These are, as I said, a few things only of the many that made me fall in love with Sans Souci. There are way too many for me to be able to tell you about all of them, far less show you all of them. But I believe these last pictures gave you a nice first glimpse of what magic the place holds.
And on top of it all, the weather is also hardly an issue up there. Unless there's a storm of sorts, it doesn't matter if it rains. I have been up there during the dry season as well as during the rainy season, which has finally kicked in completely, and it honestly does not matter whether the skies are clear or clouded. Why? Because the sounds of the rain just add to the serenity of it all, as the sounds of the rain tend to do. Up there, it engulfs you. Much more than it ever could in the city, the song of the rain comes to you from above and all around you. The smell is everywhere and after, when it has stopped, everything is fresh and new, including yourself.
The last drop falling, the first bird back in the air.
Yes, being up there during the rainy season without a fan means that you will be eaten alive by mosquitoes. Because they seem to have built a scientific facility up there where they have managed to immunize themselves against any kind of repellent - they munched right through my Colombian super-repellent Nopikex, which usually keeps e v e r y t h i n g away. So you lie awake all night, scratching every bit of exposed skin, the surface of your body being covered thoroughly in bites by these monsters. And when they're not biting you you're close to tears because even then the heat won't let you sleep - because obviously you closed all the windows to make sure the mosquito coil smoke doesn't get out and more vampires don't get in. Yes, I'm currently describing my nightly experience from the last time I was there. But, because Hakuna Matata, you just sleep in the cooler hours of dawn when the mosquitoes have gone to sleep and the sun is not yet up. And then you take a nap or three during the day, while it rains. Cool and buzzer-free. Who cares if you go to sleep at 4AM and get back up around 8AM? And then sleep again at noon. And again in the afternoon. Up there, nobody. So, despite being terrorized every night by flying squadrons of blood suckers, I still got to enjoy my stay and in hindsight I know I wouldn't not go if I had the chance to change something. Even though I spent a lot of time cursing and promising that "had I known we wouldn't have a fan I never would have come." Yeah, no, I would have. No matter what.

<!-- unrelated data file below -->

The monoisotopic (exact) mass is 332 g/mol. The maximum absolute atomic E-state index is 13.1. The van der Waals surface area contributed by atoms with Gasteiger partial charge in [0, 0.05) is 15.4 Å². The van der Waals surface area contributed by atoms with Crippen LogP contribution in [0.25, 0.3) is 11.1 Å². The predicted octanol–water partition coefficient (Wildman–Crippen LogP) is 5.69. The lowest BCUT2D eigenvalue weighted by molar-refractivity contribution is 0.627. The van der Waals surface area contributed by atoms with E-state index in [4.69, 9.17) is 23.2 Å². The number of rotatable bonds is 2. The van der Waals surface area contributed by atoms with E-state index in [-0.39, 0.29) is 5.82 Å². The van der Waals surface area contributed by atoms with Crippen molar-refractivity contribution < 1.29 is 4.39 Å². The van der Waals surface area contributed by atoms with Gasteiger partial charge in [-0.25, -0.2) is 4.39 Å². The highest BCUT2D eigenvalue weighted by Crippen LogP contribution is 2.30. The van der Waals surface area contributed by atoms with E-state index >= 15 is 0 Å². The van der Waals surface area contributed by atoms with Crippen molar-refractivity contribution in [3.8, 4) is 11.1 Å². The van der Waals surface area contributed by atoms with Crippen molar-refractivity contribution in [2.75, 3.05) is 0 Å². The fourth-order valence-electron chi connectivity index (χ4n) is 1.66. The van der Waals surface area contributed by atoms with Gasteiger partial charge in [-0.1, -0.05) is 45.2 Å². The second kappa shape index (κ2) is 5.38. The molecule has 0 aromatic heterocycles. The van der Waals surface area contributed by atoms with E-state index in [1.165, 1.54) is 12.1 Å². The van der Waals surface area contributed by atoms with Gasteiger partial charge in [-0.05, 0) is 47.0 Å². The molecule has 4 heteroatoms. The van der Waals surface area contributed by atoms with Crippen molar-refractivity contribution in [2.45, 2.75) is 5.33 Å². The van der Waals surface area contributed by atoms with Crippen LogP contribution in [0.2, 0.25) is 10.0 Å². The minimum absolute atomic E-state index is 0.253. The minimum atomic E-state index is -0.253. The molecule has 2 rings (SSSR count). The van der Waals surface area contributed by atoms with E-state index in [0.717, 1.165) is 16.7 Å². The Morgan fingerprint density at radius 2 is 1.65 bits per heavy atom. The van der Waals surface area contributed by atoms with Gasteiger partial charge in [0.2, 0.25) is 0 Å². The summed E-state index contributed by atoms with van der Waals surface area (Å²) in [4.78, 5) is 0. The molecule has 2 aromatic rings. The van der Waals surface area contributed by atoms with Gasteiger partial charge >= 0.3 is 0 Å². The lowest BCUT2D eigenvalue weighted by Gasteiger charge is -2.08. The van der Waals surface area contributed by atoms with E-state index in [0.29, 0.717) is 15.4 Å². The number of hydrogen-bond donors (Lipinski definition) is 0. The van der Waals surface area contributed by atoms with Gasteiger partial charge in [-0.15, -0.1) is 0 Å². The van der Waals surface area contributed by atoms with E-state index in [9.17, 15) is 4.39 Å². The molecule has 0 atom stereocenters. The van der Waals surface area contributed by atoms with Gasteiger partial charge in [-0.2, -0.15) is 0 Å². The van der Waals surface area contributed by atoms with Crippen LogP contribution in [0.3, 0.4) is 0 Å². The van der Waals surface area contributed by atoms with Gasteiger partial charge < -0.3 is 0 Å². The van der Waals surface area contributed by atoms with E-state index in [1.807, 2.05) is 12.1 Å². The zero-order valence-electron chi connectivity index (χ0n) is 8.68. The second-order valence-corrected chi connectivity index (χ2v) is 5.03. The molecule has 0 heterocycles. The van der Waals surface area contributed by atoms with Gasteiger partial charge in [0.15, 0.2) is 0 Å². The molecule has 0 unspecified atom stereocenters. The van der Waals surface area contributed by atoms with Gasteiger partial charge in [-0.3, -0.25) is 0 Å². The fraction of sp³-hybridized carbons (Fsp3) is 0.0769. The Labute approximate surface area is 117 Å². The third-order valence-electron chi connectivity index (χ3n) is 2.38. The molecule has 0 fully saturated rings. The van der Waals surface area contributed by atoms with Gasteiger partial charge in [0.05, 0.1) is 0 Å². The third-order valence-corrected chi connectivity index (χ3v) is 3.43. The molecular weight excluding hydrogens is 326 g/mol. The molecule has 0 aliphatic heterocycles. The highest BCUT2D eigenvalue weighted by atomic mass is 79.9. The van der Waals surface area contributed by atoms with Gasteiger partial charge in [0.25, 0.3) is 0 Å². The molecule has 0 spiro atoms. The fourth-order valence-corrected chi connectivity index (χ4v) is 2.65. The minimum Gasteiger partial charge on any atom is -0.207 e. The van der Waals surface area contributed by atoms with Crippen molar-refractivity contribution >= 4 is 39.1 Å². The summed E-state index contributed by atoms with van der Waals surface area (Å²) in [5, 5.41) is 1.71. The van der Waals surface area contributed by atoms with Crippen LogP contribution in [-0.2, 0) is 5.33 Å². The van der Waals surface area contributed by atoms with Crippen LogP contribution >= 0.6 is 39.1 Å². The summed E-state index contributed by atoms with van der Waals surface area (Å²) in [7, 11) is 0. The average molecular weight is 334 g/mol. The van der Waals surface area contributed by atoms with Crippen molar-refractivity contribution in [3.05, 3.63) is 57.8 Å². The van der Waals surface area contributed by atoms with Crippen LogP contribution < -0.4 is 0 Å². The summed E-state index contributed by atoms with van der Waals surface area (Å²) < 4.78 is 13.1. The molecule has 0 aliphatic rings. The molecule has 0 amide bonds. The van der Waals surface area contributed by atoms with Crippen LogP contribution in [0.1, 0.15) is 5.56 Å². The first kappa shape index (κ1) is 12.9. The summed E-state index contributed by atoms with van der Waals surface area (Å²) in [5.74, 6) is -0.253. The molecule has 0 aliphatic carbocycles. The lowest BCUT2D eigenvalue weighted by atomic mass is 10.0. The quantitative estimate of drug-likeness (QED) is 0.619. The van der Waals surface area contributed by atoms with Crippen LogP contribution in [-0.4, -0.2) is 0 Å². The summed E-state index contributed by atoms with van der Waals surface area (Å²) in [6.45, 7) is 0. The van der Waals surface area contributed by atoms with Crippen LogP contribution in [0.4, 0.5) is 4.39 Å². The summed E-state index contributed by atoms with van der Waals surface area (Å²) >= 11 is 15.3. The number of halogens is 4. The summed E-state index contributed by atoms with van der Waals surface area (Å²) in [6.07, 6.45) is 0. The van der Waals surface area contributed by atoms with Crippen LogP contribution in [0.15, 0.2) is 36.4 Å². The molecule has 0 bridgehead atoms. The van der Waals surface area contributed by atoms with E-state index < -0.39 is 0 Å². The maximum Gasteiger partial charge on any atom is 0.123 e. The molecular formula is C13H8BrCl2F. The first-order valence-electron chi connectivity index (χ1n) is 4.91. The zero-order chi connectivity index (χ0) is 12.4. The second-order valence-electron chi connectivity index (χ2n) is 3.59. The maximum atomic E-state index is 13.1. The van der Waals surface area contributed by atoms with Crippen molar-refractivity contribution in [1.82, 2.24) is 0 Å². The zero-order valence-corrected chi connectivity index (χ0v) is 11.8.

By now you probably think that I've lost it. I'm completely out of it, my feet are not touching the ground of reality anymore and I must be on drugs or something, because it's just ridiculous and weird how I talk about a simple house in a simple village on a simple island like it's a piece of freaking heaven, short of being made of gold and chocolate.
I am very much aware of reality and "real life". I work, I study, I read the news and talk to people. I check my bank account, I help friends who need assistance or support, I shop for groceries and brush my teeth. All of it. Of course I do! Don't worry about that.
The simple truth is that I have found a little spot where I can escape from everything negative. A hiding place, if you will. I am still ontheway, but I have yet again stumbled across a place where I can come to a halt and be still for a while, which is wonderful.
Traveling, even when you spend a lot of time in a single place and it doesn't feel like traveling but you're also not really quite at home, well, it can be exhausting. At times, you have more things to keep track of, bear in mind and, well, worry about than somebody who is established and settled down in one single place. That's not at all a bad thing, really, but nevertheless it's a good feeling to be able to slow down from time to time, or maybe come to a full standstill for a while. And in Sans Souci I get to ignore it all: being perpetually in motion with no determined destination, not having a fixed home, not knowing what even the near future holds in store for me. It all fades out of existence and for a few days, I'm just here.
This adorable little thing is Rosie and she's doing her very best not to fall asleep on Kwesi's lap as she enjoys the sounds of the evening and the heat of the fire (to roast dinner on) with us.
I wanted to share this with you in the hopes that you'll find yourself an oasis of your own, where you can go to detach and distance yourself a bit, to - and this is what we say - die Seele baumeln lassen.
Hakuna Matata, my friends, Sans Souci.